Types of Novels and Which One You Should Write

Here you'll find explanations of different types of novels. For more novel-writing tips and ideas, be sure to join our free email group.

Types of novels - overview

The publishing world tends to classify fiction as either commercial, meaning it's built to make money, or as literary, meaning that it's a work of art. There's no reason why art can't also make money, but things often don't work out that way. That's why we talk about starving artists, and that's why commercial fiction and literary fiction are treated as separate categories. Guess which one big publishers prefer.

Types of novels - commercial fiction

Commercial fiction is divided into many genres, or categories. This kind of classification helps readers find the types of novels they like to read. For example, readers who are mainly interested in love stories can go straight to "Romance" section of the bookstore. Each genre also has its own traditions. If you're interested in writing in a particular genre, it's important to read a lot of books in that genre in order to learn more about it and understand what readers will expect.

Some major genres:

  • Mysteries - A mystery is about a crime, usually a murder, and the process of discovering who committed it. The hero(ine) is usually a detective or an amateur doing detective work. Read more about writing mysteries here.

  • Science fiction - Science fiction is fiction that imagines possible alternatives to reality. It is reality + "What-if." For example: What if the world ended? What if there were life on other planets? The imaginary part of science fiction is based on known scientific facts. For example, if there is time travel in a science fiction book, it would be done with technology, not by waving a magic wand. Read more about writing science fiction here.

  • Fantasy - Like science fiction, fantasy is about imaginary worlds. But the imaginary part of fantasy novels usually involves magic, where the imaginary part of science fiction involves science or technology. Read more about writing fantasy here.

  • Westerns - Westerns normally take place in the Western U.S. (although sometimes in other locations), most often during the 19th century. Common elements include cowboys, ranchers, the difficulties of frontier life, frontier justice, and conflicts between natives and settlers.

  • Horror - Horror fiction gets its name because it is focused on creating emotions of terror and dread in the reader. Horror fiction often accomplishes this through the use of scary supernatural elements or gore, but these elements are not required. Read more on the Horror Writers Association website.

  • Thrillers - Like horror, a thriller gets its name because of the feeling it creates in the reader. Thrillers are designed to make the reader's pulse race, to keep him or her turning pages. Often thrillers are about a crime that is going to be committed or a disaster that is going to happen... if the hero(ine) doesn't prevent it. Read more about writing thrillers here.

  • Romance - Romance fiction is about love and passion. Normally, the focus is on two characters who fall in love but have problems or obstacles keeping them apart, and there is a happy ending. Read more about writing romance here.

  • Historical - Historical novels are set in a past time period, normally at least fifty years before they were written. They combine a made-up story with realistic details of that time period. Read more about writing historical fiction here.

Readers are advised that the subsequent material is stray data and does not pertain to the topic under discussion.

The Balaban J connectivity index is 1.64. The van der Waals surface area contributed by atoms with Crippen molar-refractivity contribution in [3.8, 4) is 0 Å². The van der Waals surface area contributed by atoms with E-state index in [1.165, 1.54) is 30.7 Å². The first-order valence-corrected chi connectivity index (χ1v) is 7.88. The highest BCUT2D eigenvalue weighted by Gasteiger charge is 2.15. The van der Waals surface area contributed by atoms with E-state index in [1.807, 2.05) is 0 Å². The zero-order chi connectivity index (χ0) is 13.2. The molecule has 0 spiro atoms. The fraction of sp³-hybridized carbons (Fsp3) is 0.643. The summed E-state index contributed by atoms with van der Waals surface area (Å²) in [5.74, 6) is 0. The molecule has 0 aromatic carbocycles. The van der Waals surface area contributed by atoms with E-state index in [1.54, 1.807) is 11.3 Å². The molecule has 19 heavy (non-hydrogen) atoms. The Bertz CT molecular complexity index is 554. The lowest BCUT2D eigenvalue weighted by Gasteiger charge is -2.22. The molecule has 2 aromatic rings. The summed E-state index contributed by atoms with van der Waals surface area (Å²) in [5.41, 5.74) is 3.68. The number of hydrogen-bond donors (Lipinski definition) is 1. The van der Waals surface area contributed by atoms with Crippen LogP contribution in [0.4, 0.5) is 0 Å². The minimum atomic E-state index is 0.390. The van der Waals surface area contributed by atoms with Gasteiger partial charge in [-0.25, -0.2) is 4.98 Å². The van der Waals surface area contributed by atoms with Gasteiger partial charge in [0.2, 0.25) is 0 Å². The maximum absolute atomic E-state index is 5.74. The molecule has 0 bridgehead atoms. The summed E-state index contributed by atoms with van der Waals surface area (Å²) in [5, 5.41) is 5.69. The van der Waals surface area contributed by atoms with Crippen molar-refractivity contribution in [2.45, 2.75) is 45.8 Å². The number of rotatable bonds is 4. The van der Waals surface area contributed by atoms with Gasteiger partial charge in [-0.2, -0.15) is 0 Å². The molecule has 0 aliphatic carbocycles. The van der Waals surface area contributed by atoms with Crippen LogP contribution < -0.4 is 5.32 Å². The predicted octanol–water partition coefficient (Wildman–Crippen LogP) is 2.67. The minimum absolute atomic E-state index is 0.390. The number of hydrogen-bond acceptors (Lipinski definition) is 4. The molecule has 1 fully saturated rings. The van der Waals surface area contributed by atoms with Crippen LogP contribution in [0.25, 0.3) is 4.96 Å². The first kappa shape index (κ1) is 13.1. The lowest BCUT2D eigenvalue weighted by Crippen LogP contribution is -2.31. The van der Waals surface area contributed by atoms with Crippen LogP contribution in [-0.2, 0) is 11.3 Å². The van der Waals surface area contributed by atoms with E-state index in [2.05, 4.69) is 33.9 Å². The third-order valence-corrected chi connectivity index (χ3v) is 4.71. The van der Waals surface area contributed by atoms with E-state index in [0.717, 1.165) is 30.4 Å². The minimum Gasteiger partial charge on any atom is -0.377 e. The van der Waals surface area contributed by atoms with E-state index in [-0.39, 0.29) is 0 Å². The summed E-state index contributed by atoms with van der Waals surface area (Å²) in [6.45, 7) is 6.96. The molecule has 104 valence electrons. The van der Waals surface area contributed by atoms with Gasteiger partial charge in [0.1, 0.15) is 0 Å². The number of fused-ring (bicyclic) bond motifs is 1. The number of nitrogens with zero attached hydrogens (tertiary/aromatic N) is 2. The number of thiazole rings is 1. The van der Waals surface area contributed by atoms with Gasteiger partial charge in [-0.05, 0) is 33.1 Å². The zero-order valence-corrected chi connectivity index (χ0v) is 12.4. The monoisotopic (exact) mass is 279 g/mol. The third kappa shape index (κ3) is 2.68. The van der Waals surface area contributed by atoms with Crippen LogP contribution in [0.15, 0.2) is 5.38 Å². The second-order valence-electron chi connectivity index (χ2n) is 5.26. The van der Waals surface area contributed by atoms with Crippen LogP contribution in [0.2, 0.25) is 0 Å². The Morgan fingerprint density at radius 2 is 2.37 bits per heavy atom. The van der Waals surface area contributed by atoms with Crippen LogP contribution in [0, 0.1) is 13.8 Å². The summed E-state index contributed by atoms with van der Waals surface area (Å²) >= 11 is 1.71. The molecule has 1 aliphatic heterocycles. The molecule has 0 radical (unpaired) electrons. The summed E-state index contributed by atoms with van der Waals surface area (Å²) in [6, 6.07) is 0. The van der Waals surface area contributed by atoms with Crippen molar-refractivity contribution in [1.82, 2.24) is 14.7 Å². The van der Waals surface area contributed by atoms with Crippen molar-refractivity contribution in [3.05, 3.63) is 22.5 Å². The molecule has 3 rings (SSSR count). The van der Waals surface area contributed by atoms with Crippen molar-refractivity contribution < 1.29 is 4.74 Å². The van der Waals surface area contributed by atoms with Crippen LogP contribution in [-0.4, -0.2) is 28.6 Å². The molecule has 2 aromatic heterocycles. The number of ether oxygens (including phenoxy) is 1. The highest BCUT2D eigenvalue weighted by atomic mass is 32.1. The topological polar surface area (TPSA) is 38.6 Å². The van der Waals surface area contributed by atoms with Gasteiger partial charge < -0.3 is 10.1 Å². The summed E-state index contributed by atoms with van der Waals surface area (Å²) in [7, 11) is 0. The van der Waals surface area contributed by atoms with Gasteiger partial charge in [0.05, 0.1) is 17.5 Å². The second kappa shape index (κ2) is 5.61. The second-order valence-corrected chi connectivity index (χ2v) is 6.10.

These are many other fiction genres in addition to these! And each genre has sub-genres, or sub-categories. For example, the romance genre includes historical romances, erotic romances, young adult romances, and more.

Types of novels - literary fiction

Literary fiction is generally lumped all together in bookstores as "General Fiction" or "Literature." Because the first priority of literary authors is creating works of art, while selling books is only a second consideration, literary authors are less likely to think in terms of writing a specific genre or category of novel and following the customs of that genre.

Some literary authors today write in a realistic way about the daily lives of ordinary people, what is known as contemporary realism. Some choose to introduce an element of magic or a spirit world in an otherwise realistic story, what is known as magical realism. Others create works of art that incorporate the traditions of commercial fiction genres such as mysteries and science fiction. A number of literary authors also innovate with non-traditional approaches to story-telling, such as breaking up the order of events in the story, offering several alternative endings, or treating the reader as a character in the book. In this type of novel, the main point often isn't just the story itself, but also the way the story is told.

Types of novels - which one should you write?

  • If your main goal is to make money, I'd recommend copywriting instead of fiction writing.

  • If your goal is to publish a novel and become as rich as J.K. Rowling, then I'd say, write whatever you want and play the lottery.

  • Otherwise, my advice is to write whatever you like to read. You'll be better at it, will understand your readers (because you are one of them!), and you'll have a lot more fun.

Whatever type of novel you choose, sharpen your basic creative writing skills to create the best fiction you can. Normally, this means creating characters your readers care about, scenes your readers can practically see, hear, feel, and smell, and a story that takes them on an exciting ride from Point A to Point B.

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Types of novels - next steps

Click on the links below to read more about specific types of novels:

cat and bookshelf, illustrating an article on writing different types of novelsPhoto credit: Dave Francis